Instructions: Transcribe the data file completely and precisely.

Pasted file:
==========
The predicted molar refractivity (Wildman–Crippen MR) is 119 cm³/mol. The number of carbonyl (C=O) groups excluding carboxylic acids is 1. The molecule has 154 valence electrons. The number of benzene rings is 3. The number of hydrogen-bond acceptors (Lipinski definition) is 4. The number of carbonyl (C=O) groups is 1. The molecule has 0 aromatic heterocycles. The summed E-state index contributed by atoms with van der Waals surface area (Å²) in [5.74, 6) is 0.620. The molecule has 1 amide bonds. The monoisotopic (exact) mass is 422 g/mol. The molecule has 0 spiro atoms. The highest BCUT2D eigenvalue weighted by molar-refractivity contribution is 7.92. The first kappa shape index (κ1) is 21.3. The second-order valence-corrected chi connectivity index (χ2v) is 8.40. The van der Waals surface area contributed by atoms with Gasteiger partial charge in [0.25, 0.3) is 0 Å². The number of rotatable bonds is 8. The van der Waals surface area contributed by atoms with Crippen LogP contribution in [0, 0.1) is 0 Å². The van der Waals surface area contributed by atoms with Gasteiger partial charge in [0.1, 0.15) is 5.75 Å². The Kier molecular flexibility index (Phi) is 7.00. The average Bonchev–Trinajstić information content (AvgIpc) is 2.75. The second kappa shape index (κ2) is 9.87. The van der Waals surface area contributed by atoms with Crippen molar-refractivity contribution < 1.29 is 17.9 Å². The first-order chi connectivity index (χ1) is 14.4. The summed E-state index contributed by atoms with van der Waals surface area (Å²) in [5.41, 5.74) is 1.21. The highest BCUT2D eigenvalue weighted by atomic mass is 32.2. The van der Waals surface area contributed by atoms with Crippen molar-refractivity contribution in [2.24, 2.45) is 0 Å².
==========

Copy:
The predicted molar refractivity (Wildman–Crippen MR) is 119 cm³/mol. The number of carbonyl (C=O) groups excluding carboxylic acids is 1. The molecule has 154 valence electrons. The number of benzene rings is 3. The number of hydrogen-bond acceptors (Lipinski definition) is 4. The number of carbonyl (C=O) groups is 1. The molecule has 0 aromatic heterocycles. The summed E-state index contributed by atoms with van der Waals surface area (Å²) in [5.74, 6) is 0.620. The molecule has 1 amide bonds. The monoisotopic (exact) mass is 422 g/mol. The molecule has 0 spiro atoms. The highest BCUT2D eigenvalue weighted by molar-refractivity contribution is 7.92. The first kappa shape index (κ1) is 21.3. The second-order valence-corrected chi connectivity index (χ2v) is 8.40. The van der Waals surface area contributed by atoms with Gasteiger partial charge in [0.25, 0.3) is 0 Å². The number of rotatable bonds is 8. The van der Waals surface area contributed by atoms with Crippen LogP contribution in [0, 0.1) is 0 Å². The van der Waals surface area contributed by atoms with Gasteiger partial charge in [0.1, 0.15) is 5.75 Å². The Kier molecular flexibility index (Phi) is 7.00. The average Bonchev–Trinajstić information content (AvgIpc) is 2.75. The second kappa shape index (κ2) is 9.87. The van der Waals surface area contributed by atoms with Crippen molar-refractivity contribution < 1.29 is 17.9 Å². The first-order chi connectivity index (χ1) is 14.4. The summed E-state index contributed by atoms with van der Waals surface area (Å²) in [5.41, 5.74) is 1.21. The highest BCUT2D eigenvalue weighted by atomic mass is 32.2. The van der Waals surface area contributed by atoms with Crippen molar-refractivity contribution in [2.24, 2.45) is 0 Å².